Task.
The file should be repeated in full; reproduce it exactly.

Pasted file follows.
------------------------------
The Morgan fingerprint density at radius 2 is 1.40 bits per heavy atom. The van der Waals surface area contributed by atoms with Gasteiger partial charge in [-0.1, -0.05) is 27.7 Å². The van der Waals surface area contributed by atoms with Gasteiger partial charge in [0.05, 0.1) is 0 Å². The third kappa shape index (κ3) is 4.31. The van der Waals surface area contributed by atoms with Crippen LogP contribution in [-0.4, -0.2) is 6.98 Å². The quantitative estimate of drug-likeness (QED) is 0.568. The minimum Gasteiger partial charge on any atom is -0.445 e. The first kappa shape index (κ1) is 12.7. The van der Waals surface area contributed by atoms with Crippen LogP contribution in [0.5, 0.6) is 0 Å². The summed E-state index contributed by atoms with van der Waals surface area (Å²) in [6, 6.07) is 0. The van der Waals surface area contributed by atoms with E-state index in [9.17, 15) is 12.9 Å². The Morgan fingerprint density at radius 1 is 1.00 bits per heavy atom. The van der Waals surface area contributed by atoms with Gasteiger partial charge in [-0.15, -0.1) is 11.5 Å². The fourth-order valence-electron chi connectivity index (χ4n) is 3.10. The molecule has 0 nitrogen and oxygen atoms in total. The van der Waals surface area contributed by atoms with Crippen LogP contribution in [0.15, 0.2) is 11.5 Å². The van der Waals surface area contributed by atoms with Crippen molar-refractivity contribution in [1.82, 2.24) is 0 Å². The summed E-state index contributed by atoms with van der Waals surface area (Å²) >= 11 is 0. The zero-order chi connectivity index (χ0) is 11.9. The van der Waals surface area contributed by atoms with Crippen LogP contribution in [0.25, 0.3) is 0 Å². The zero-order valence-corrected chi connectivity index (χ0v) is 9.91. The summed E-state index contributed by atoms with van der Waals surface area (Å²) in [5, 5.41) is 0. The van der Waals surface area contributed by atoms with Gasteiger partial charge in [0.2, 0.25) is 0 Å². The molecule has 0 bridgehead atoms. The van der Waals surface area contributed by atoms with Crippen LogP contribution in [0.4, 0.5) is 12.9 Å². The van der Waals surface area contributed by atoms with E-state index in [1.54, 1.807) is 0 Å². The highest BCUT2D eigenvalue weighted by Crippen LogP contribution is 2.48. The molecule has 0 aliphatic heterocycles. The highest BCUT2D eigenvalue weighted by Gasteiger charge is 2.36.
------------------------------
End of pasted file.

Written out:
The Morgan fingerprint density at radius 2 is 1.40 bits per heavy atom. The van der Waals surface area contributed by atoms with Gasteiger partial charge in [-0.1, -0.05) is 27.7 Å². The van der Waals surface area contributed by atoms with Gasteiger partial charge in [0.05, 0.1) is 0 Å². The third kappa shape index (κ3) is 4.31. The van der Waals surface area contributed by atoms with Crippen LogP contribution in [-0.4, -0.2) is 6.98 Å². The quantitative estimate of drug-likeness (QED) is 0.568. The minimum Gasteiger partial charge on any atom is -0.445 e. The first kappa shape index (κ1) is 12.7. The van der Waals surface area contributed by atoms with Crippen LogP contribution in [0.5, 0.6) is 0 Å². The summed E-state index contributed by atoms with van der Waals surface area (Å²) in [6, 6.07) is 0. The van der Waals surface area contributed by atoms with E-state index in [9.17, 15) is 12.9 Å². The Morgan fingerprint density at radius 1 is 1.00 bits per heavy atom. The van der Waals surface area contributed by atoms with Gasteiger partial charge in [-0.15, -0.1) is 11.5 Å². The fourth-order valence-electron chi connectivity index (χ4n) is 3.10. The molecule has 0 nitrogen and oxygen atoms in total. The van der Waals surface area contributed by atoms with Crippen LogP contribution in [0.15, 0.2) is 11.5 Å². The van der Waals surface area contributed by atoms with Crippen molar-refractivity contribution in [1.82, 2.24) is 0 Å². The summed E-state index contributed by atoms with van der Waals surface area (Å²) >= 11 is 0. The zero-order chi connectivity index (χ0) is 11.9. The van der Waals surface area contributed by atoms with Crippen LogP contribution in [0.25, 0.3) is 0 Å². The zero-order valence-corrected chi connectivity index (χ0v) is 9.91. The summed E-state index contributed by atoms with van der Waals surface area (Å²) in [5, 5.41) is 0. The van der Waals surface area contributed by atoms with Gasteiger partial charge in [0.2, 0.25) is 0 Å². The molecule has 0 bridgehead atoms. The van der Waals surface area contributed by atoms with Crippen LogP contribution in [0.4, 0.5) is 12.9 Å². The van der Waals surface area contributed by atoms with E-state index in [1.54, 1.807) is 0 Å². The highest BCUT2D eigenvalue weighted by Crippen LogP contribution is 2.48. The molecule has 0 aliphatic heterocycles. The highest BCUT2D eigenvalue weighted by Gasteiger charge is 2.36.